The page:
As peer-to-peer lending sites become more established, they have had to adjust their business models, and with each tweak the companies seem to move closer to the model of a traditional bank.
The original idea — consumers offering loans directly to each other — was touted as a new form of financial services that removed banks from the lending process. But regulatory scrutiny prompted two key players to ally with a bank and adopt risk-management polices that exclude many borrowers — a contrast to the democratic ideal of providing credit to the masses, as once advocated.
And a new entry in the peer-to-peer space, Pertuity Inc., has moved the model even closer to banking with a service that functions much as a traditional mutual fund and makes the social element of social lending seem like an afterthought.
"Our business has really hinged upon very traditional financial services underpinnings," Kim Muhota, Pertuity's chief executive, said in an interview. "A borrower or lender coming to the business will feel … the process that they go through" is very familiar.
The Pittsburgh company was expected to formally launch its lending site today. Under its model, borrowers request loans, and the company decides whether to approve the requests and fund the loans. Pertuity began testing its service last week.
Loans generated on the site are bundled into one of two mutual funds, National Retail Fund II, for borrowers with FICO scores above 720, and National Retail Fund III, for borrowers with scores between 660 and 720. The funds are administered by Gemini Fund Services, and Fifth Third Bancorp is their custodian.
Individual investors can buy shares in the funds; the minimum required purchase is $1,000. Investors can see the names and descriptions of borrowers whose loans make up the portfolio but cannot choose the loans assigned to a fund or the interest rates charged.
"We approve the borrower and price the borrower," Mr. Muhota said. "What we then do at that point is aggregate the borrowers in broad pools of like risk."
Borrowers must have FICO scores of at least 660.
Ron Shevlin, a senior analyst at Aite Group LLC in Boston, said this model is in sharp contrast to the early days of peer-to-peer lending, when prospective borrowers would pitch their cases directly to potential investors — explaining why they wanted a loan and providing their income, credit score, and other financial details — at sites operated by companies such as Prosper Marketplace Inc. and Lending Club Corp.
He said that Pertuity's model minimizes the social element. "The original notion of P-to-P — we've gone really far away from that." Due largely to regulatory pressure, companies in the social lending business have become "a lot more like banks than the original concept."
Another key change is that Pertuity funds loans using its own capital, much as a traditional bank, then packages the debt into investment vehicles through the NRF.
The loan process at both Prosper and Lending Club more closely resembles an online auction, and a borrower is granted a loan only after investor demand becomes sufficient to fund the entire loan.
Both Prosper and Lending Club have partnerships with WebFinancial Corp.'s WebBank, which funds the loans. Prosper originally funded the loans and offered promissory notes to individual investors, and Lending Club originally facilitated loans directly between users.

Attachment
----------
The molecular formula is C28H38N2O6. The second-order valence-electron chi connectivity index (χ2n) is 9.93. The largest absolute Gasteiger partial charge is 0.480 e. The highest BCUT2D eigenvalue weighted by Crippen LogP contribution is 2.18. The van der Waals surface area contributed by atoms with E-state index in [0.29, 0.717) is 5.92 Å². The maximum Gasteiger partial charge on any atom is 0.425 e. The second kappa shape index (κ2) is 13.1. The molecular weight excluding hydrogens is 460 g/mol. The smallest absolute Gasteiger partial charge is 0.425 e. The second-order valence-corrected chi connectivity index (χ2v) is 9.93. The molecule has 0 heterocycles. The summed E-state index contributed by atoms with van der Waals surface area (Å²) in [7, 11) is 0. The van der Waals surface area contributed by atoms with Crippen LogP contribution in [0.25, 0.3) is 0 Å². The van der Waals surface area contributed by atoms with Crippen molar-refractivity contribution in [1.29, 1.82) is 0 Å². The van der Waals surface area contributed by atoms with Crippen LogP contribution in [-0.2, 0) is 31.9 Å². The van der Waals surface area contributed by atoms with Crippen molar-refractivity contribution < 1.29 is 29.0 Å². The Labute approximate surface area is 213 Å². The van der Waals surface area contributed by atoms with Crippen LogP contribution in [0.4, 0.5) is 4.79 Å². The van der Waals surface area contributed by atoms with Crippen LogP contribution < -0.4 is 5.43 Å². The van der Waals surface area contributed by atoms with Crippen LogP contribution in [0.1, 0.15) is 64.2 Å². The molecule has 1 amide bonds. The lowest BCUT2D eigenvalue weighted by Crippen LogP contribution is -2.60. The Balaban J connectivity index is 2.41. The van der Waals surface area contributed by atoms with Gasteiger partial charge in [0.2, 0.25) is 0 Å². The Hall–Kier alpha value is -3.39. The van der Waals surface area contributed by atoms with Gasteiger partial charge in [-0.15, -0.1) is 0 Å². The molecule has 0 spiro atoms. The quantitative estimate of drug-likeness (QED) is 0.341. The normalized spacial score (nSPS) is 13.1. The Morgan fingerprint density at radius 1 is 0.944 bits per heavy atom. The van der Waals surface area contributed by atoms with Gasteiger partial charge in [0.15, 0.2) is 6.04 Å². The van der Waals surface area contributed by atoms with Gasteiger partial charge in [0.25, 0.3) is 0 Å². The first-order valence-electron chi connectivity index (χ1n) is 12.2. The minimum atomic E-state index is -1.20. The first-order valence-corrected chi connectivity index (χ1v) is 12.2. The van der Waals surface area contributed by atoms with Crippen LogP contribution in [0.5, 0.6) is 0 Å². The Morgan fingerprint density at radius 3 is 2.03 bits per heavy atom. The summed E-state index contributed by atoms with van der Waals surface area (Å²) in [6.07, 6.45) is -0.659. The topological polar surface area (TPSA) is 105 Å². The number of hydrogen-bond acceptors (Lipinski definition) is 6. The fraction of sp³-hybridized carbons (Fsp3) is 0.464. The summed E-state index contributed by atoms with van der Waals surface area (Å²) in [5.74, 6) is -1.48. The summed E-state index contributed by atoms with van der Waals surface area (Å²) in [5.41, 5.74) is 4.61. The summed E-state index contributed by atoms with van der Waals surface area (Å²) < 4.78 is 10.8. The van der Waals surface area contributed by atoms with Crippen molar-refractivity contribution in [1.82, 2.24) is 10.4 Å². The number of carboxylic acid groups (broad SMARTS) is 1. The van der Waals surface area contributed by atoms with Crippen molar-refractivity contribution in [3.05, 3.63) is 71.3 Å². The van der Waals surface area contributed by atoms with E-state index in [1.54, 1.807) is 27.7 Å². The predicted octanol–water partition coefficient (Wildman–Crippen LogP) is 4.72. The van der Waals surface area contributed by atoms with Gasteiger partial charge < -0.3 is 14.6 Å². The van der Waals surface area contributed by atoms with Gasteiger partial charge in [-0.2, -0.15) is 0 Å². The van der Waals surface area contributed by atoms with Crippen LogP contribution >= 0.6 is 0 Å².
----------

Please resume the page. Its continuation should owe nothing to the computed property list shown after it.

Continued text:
Pertuity funds loans with capital from private investors, Mr. Muhota said, and expects to receive a venture capital investment. Because Pertuity is not a bank, it does not have the same reserve requirements, he said, though "funding is obviously dependent on lender interest or lender supply, so we do drive the loan origination based on lender demand."
Charles A. Schliebs, an independent trustee at National Retail Fund, said the Pertuity setup provides "the key elements of regulation, broad diversification — very different from anything else I've seen in this space."
Pertuity is overseen by the Federal Trade Commission and state regulators, and Mr. Muhota said this should protect it from the regulatory backlash that others have faced. Lending Club stopped facilitating loans for six months last year as it reshaped its model, and Prosper stopped making loans in October and has yet to resume.
Mr. Muhota has 11 years of banking experience, most recently as an executive in the retirement services and investment products unit of PNC Financial Services Group Inc..
Analysts said the peer-to-peer lending market is still evolving.
James Van Dyke, the principal and founder of Javelin Strategy and Research, said that "unless they've got significant funding and a great strategy around the regulatory minefield in this space, they're going to fail … . The big question for Pertuity Direct is not, do they have the next innovative idea? It's, do they have a great plan that's at least as good as the leaders now to navigate the regulatory minefield?"
Renaud Laplanche, Lending Club's CEO, said in an e-mail: "We will continue to witness new entrants trying out different business models and distribution channels — which is positive for the peer lending industry as a whole, as each new entrant that operates differently helps validate or eliminate new ideas."
Aite's Mr. Shevlin said that the social element of social lending has been fading since the concept was introduced. Prosper, for example, has tightened its qualifications for borrowers, and Lending Club has done the same to lenders in recent months by introducing income and net worth requirements, a move that Lending Club said disqualified one-quarter of the people who had signed up as lenders.
"Rich people lending to rich people is not [a] social good, if that's what it's going to evolve to," Mr. Shevlin said.